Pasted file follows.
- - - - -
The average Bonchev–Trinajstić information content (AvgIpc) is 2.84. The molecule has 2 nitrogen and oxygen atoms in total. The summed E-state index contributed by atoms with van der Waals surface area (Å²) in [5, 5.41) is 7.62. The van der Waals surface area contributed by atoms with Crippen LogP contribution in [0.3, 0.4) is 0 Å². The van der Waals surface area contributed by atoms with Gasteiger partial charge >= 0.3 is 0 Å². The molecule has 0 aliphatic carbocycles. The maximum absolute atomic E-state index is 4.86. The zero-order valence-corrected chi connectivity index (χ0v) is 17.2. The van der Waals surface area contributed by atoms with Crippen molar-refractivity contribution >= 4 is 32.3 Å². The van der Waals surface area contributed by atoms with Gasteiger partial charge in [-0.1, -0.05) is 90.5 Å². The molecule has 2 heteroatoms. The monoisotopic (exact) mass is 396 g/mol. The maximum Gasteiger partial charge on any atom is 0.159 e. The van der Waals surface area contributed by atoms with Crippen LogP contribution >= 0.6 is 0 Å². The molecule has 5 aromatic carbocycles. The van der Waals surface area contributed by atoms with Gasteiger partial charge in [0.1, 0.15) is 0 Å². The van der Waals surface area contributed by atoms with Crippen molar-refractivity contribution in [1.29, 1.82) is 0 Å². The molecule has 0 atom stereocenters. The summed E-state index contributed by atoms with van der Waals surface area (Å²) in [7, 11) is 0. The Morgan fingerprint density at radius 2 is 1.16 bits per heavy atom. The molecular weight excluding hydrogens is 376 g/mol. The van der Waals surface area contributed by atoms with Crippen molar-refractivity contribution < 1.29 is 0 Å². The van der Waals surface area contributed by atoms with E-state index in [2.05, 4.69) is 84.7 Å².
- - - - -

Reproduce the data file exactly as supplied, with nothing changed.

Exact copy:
The average Bonchev–Trinajstić information content (AvgIpc) is 2.84. The molecule has 2 nitrogen and oxygen atoms in total. The summed E-state index contributed by atoms with van der Waals surface area (Å²) in [5, 5.41) is 7.62. The van der Waals surface area contributed by atoms with Crippen LogP contribution in [0.3, 0.4) is 0 Å². The van der Waals surface area contributed by atoms with Gasteiger partial charge >= 0.3 is 0 Å². The molecule has 0 aliphatic carbocycles. The maximum absolute atomic E-state index is 4.86. The zero-order valence-corrected chi connectivity index (χ0v) is 17.2. The van der Waals surface area contributed by atoms with Crippen molar-refractivity contribution >= 4 is 32.3 Å². The van der Waals surface area contributed by atoms with Gasteiger partial charge in [-0.1, -0.05) is 90.5 Å². The molecule has 2 heteroatoms. The monoisotopic (exact) mass is 396 g/mol. The maximum Gasteiger partial charge on any atom is 0.159 e. The van der Waals surface area contributed by atoms with Crippen LogP contribution >= 0.6 is 0 Å². The molecule has 5 aromatic carbocycles. The van der Waals surface area contributed by atoms with Gasteiger partial charge in [0.1, 0.15) is 0 Å². The van der Waals surface area contributed by atoms with Crippen molar-refractivity contribution in [1.29, 1.82) is 0 Å². The molecule has 0 atom stereocenters. The summed E-state index contributed by atoms with van der Waals surface area (Å²) in [7, 11) is 0. The Morgan fingerprint density at radius 2 is 1.16 bits per heavy atom. The molecular weight excluding hydrogens is 376 g/mol. The van der Waals surface area contributed by atoms with Crippen molar-refractivity contribution < 1.29 is 0 Å². The van der Waals surface area contributed by atoms with E-state index in [2.05, 4.69) is 84.7 Å².